Response to Austrains' announcement of a C30 tank and C30T
An Announcement from Austrains - SDS acquisition
Connecting loco and tender - Hornby Top Tips
Trainorama 830 class 847 review
Under the Portuguese Sun - Tree planting
Bachmann new GWR Earl Class review
Reconnecting with a childhood hobby
James May urges nation to 'save Hornby' as shares plunge 62%
Hornby boss quits after third profit warning in five months
Statement from Ixion Model Railways Ltd
Having recently revised the layout of the trackwork at Bulkeley Station, I realised that the siding which I had moved closer to the front of the raised bed was now looking somewhat precarious.
Rather than trying to revise the track layout again, I decided a better approach was to widen the raised bed. This would not only provide more support for the siding, there would also be potential for development of infrastructure alongside the siding.
The first job was to remove the sandstone cladding from the retaining wall of the raised bed. This was achieved with the energetic application of a hammer and brick bolster.
I decided that, rather than removing the existing retaining wall, I would simply build another alongside it.
A shallow trench (approx. 6-8" (15-20cm) deep) was dug into the lawn along the line of the new retaining wall. To keep things simple, its width was dictated by the width of the spade blade.
I placed a layer of rubble, approximately two inches (5cm) deep into the bottom of the trench ......
.... and then bashed it into submission with a sledge hammer.
I then put together 3 measures of gravel, 3 measures of builders' sand and one measure of cement ......
...... and mixed them thoroughly with a shovel. Shovelfuls of the mix was turned over repeatedly to ensure the components were fully integrated.
Water was put into a hollow in the middle of the mix ......
.... and folded in. This process was repeated a couple more times until a stiff mix of concrete was achieved. NOTE: Only small amounts of water were added at intervals as it is quite easy to accidentally make the mix too sloppy. Too much water weakens the mix.
The mix was then shovelled into the trench, bringing it level with the top of the trench.
A mortar mix was then prepared - 3 parts builders' sand to 1 part cement.
Once mixed dry, water was added as previously .......
...... in equal proportions to concrete plasticiser. The plasticiser is not essential, but it does help improve the creaminess of the mortar and helps it to stay workable for longer.
A concrete breeze block was then squidged into the concrete foundation, using a spirit level to ensure it was horizontal. It was then removed and a layer of mortar placed in the depression it had made before the block was replaced and its horizontality checked again.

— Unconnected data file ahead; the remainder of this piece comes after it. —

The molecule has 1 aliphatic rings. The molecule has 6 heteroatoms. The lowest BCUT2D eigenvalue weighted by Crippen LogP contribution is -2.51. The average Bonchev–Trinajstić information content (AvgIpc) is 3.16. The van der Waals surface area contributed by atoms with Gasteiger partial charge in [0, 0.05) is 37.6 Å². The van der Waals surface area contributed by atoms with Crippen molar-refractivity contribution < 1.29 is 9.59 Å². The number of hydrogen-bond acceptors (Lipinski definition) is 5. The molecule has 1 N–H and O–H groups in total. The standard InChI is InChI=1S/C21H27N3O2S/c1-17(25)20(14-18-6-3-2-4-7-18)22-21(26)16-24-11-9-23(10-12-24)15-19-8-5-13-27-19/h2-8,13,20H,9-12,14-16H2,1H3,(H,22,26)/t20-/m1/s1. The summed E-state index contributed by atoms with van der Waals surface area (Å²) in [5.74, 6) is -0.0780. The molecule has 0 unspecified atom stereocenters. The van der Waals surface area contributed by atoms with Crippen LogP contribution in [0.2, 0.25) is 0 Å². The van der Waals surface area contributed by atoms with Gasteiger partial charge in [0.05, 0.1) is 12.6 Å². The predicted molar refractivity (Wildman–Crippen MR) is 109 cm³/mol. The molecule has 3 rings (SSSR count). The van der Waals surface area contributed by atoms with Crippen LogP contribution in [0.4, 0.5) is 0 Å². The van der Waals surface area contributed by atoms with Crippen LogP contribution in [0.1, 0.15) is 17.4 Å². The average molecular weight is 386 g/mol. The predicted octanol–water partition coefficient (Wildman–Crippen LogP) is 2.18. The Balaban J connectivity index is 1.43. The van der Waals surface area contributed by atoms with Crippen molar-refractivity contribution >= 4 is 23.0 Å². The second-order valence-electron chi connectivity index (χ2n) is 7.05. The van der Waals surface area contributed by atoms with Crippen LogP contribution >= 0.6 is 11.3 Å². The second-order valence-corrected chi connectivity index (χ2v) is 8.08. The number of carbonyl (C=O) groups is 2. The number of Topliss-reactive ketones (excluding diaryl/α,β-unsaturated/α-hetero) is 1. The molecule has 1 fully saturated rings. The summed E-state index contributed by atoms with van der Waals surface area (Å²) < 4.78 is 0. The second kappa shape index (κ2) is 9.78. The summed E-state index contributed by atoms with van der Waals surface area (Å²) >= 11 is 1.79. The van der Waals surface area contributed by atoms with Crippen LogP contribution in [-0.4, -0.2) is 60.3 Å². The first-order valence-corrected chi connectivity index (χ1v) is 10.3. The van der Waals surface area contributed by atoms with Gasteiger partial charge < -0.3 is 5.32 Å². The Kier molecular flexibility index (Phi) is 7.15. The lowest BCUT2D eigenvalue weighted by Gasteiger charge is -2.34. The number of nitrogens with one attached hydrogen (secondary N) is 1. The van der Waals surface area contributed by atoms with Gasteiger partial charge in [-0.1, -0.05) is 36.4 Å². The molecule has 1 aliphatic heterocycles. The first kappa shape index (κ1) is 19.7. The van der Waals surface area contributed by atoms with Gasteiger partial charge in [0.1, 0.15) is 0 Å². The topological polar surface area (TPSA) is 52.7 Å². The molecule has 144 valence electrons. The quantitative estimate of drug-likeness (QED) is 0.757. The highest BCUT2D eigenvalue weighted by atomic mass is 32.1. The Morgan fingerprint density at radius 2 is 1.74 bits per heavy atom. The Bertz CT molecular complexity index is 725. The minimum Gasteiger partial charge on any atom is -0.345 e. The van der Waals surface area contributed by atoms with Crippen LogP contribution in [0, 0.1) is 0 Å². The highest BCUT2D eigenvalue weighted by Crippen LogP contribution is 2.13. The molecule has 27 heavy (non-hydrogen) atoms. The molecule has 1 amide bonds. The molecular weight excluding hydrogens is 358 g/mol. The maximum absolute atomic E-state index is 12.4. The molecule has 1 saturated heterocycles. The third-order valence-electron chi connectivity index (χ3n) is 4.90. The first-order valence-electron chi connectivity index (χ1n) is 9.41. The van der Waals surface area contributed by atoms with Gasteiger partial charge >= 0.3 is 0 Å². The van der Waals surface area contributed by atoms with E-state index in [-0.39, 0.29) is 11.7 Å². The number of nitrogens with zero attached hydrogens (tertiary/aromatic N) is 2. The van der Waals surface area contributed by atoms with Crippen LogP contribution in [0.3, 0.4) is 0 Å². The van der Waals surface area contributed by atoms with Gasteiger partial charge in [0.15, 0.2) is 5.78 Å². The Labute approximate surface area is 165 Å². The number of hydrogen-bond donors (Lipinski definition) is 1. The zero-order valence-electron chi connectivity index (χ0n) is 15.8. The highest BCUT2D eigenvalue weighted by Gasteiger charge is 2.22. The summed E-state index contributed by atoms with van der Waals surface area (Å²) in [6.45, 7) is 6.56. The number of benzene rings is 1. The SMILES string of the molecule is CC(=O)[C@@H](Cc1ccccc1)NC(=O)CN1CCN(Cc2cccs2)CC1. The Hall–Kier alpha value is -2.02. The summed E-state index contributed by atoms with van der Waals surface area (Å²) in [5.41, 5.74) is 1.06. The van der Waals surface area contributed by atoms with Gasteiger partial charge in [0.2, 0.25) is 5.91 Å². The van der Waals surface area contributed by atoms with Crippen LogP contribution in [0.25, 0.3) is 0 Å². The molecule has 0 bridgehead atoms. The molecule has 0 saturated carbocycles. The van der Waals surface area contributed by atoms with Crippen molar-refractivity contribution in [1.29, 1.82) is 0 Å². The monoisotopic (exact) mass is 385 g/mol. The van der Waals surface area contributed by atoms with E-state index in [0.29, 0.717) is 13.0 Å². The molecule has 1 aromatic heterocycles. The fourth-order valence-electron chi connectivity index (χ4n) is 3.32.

Further blocks were laid alongside it .........
..... with a layer of mortar slapped on to the intermediate edge ......
...... before the new block was pushed against its neighbour. The excess mortar was then removed with the point of a trowel.
This process was repeated, including the addition of a course or two of bricks to bring the retaining wall roughly to the height of the original.
The wall was then covered with fabric and and a layer of plastic to protect it from frost and rain, both of which had been forecast over the ensuing few days.
The wall was left for four days (maybe half that time if it had been in summer), before the coverings were removed and a row of sandstone chunks concreted to the upper edge of the wall.
Soil was then shovelled into the gap between the old and new walls ......
..... to bring it up to level.
Another mix of mortar was prepared, 3:1 sand and cement.
A sprinkling of red and brown cement dyes were added to the mix.
Equal quantities of water and PVA were added to the mix .......
...... before being mixed into a stiff mortar.
Diluted PVA was then painted on to the wall ..........
.... before dollops of mortar were thrown on to the wall with a large trowel.
Irregular slabs of sandstone were then pushed into the mortar and wiggled to help ensure they made a good bond.
Once a few blocks had been put into place, the excess mortar ......
..... was then tidied up with a stiff paintbrush using a combination of stippling and wiping to ensure the gaps were filled and smoothed off.
The wall was then covered and left for three or four days for the mortar to reach its 'green' state - half way towards fully hardening.
Any excess mortar which had attached itself to the faces of the sandstone blocks .......
..... was removed with ......
.... a wire brush.
..... and after.
More stubborn patches of mortar were removed with a wire brush attachment on an electric drill.
The next stage in the process is to plant out the new bed and to think of how the new area of real estate will be developed. There might even be room for a goods shed or a coal storage shed similar to those found on the Southwold Railway.
This article first appeared on riksrailway.blogspot.com
About this website
Railpage version 3.10.0.0037
All logos and trademarks in this site are property of their respective owner. The comments are property of their posters, all the rest is © 2003-2021 Interactive Omnimedia Pty Ltd.
You can syndicate our news using one of the RSS feeds.